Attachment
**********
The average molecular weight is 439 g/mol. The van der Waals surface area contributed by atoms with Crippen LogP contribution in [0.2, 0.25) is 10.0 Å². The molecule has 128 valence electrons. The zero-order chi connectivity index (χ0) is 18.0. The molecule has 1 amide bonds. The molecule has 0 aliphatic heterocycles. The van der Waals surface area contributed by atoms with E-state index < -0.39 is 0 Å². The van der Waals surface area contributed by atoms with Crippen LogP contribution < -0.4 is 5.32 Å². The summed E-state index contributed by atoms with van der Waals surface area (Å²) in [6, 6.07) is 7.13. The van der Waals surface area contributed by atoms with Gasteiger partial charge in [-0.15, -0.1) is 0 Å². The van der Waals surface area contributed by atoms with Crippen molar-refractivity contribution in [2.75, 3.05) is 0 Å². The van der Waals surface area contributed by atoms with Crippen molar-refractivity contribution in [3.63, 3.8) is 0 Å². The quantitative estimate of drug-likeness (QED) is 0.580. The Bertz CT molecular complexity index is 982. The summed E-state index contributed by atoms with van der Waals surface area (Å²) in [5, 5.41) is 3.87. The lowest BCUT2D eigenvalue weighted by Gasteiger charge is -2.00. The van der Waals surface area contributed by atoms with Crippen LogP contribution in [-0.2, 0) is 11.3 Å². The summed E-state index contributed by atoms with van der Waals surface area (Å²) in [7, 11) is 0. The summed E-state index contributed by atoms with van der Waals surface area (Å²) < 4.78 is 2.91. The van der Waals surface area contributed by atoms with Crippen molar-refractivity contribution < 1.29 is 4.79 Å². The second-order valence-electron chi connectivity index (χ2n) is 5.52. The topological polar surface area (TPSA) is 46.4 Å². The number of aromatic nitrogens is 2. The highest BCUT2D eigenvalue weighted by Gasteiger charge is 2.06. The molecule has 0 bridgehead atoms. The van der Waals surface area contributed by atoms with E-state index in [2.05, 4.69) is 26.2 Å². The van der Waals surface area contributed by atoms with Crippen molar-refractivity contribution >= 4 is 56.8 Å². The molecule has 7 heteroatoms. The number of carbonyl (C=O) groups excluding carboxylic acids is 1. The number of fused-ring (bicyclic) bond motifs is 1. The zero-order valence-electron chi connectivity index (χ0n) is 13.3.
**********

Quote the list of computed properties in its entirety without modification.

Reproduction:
The average molecular weight is 439 g/mol. The van der Waals surface area contributed by atoms with Crippen LogP contribution in [0.2, 0.25) is 10.0 Å². The molecule has 128 valence electrons. The zero-order chi connectivity index (χ0) is 18.0. The molecule has 1 amide bonds. The molecule has 0 aliphatic heterocycles. The van der Waals surface area contributed by atoms with E-state index < -0.39 is 0 Å². The van der Waals surface area contributed by atoms with Crippen LogP contribution < -0.4 is 5.32 Å². The summed E-state index contributed by atoms with van der Waals surface area (Å²) in [6, 6.07) is 7.13. The van der Waals surface area contributed by atoms with Gasteiger partial charge in [-0.15, -0.1) is 0 Å². The van der Waals surface area contributed by atoms with Crippen molar-refractivity contribution in [2.75, 3.05) is 0 Å². The van der Waals surface area contributed by atoms with Crippen molar-refractivity contribution in [3.63, 3.8) is 0 Å². The quantitative estimate of drug-likeness (QED) is 0.580. The Bertz CT molecular complexity index is 982. The summed E-state index contributed by atoms with van der Waals surface area (Å²) in [5, 5.41) is 3.87. The lowest BCUT2D eigenvalue weighted by Gasteiger charge is -2.00. The van der Waals surface area contributed by atoms with Crippen LogP contribution in [-0.2, 0) is 11.3 Å². The summed E-state index contributed by atoms with van der Waals surface area (Å²) in [7, 11) is 0. The summed E-state index contributed by atoms with van der Waals surface area (Å²) < 4.78 is 2.91. The van der Waals surface area contributed by atoms with Crippen molar-refractivity contribution < 1.29 is 4.79 Å². The second-order valence-electron chi connectivity index (χ2n) is 5.52. The topological polar surface area (TPSA) is 46.4 Å². The number of aromatic nitrogens is 2. The highest BCUT2D eigenvalue weighted by Gasteiger charge is 2.06. The molecule has 0 bridgehead atoms. The van der Waals surface area contributed by atoms with E-state index in [2.05, 4.69) is 26.2 Å². The van der Waals surface area contributed by atoms with Crippen molar-refractivity contribution >= 4 is 56.8 Å². The molecule has 7 heteroatoms. The number of carbonyl (C=O) groups excluding carboxylic acids is 1. The number of fused-ring (bicyclic) bond motifs is 1. The zero-order valence-electron chi connectivity index (χ0n) is 13.3.